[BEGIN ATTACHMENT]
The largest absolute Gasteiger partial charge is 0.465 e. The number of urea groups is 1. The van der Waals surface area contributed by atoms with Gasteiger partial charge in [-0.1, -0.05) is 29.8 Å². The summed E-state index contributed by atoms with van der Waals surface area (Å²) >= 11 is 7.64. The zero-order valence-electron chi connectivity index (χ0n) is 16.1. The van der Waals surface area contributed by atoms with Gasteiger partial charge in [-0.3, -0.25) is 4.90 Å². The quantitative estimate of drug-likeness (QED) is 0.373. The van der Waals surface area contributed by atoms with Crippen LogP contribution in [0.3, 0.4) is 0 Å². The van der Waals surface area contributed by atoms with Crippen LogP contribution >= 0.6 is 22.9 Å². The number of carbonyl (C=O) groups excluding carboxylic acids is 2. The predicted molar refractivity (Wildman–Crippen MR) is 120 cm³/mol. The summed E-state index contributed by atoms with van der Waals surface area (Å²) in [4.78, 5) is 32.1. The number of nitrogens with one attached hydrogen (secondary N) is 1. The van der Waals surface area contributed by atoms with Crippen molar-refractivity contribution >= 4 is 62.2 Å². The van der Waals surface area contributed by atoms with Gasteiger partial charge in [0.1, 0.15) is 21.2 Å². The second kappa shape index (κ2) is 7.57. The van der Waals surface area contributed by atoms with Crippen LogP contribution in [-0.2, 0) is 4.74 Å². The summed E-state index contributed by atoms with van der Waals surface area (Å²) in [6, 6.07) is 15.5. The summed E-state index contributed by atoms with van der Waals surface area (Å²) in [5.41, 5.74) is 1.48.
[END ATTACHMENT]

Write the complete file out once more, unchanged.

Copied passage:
The largest absolute Gasteiger partial charge is 0.465 e. The number of urea groups is 1. The van der Waals surface area contributed by atoms with Gasteiger partial charge in [-0.1, -0.05) is 29.8 Å². The summed E-state index contributed by atoms with van der Waals surface area (Å²) >= 11 is 7.64. The zero-order valence-electron chi connectivity index (χ0n) is 16.1. The van der Waals surface area contributed by atoms with Gasteiger partial charge in [-0.3, -0.25) is 4.90 Å². The quantitative estimate of drug-likeness (QED) is 0.373. The van der Waals surface area contributed by atoms with Crippen LogP contribution in [0.3, 0.4) is 0 Å². The van der Waals surface area contributed by atoms with Crippen LogP contribution >= 0.6 is 22.9 Å². The number of carbonyl (C=O) groups excluding carboxylic acids is 2. The predicted molar refractivity (Wildman–Crippen MR) is 120 cm³/mol. The summed E-state index contributed by atoms with van der Waals surface area (Å²) in [4.78, 5) is 32.1. The number of nitrogens with one attached hydrogen (secondary N) is 1. The van der Waals surface area contributed by atoms with Crippen molar-refractivity contribution >= 4 is 62.2 Å². The van der Waals surface area contributed by atoms with Gasteiger partial charge in [0.1, 0.15) is 21.2 Å². The second kappa shape index (κ2) is 7.57. The van der Waals surface area contributed by atoms with Crippen LogP contribution in [-0.2, 0) is 4.74 Å². The summed E-state index contributed by atoms with van der Waals surface area (Å²) in [6, 6.07) is 15.5. The summed E-state index contributed by atoms with van der Waals surface area (Å²) in [5.41, 5.74) is 1.48.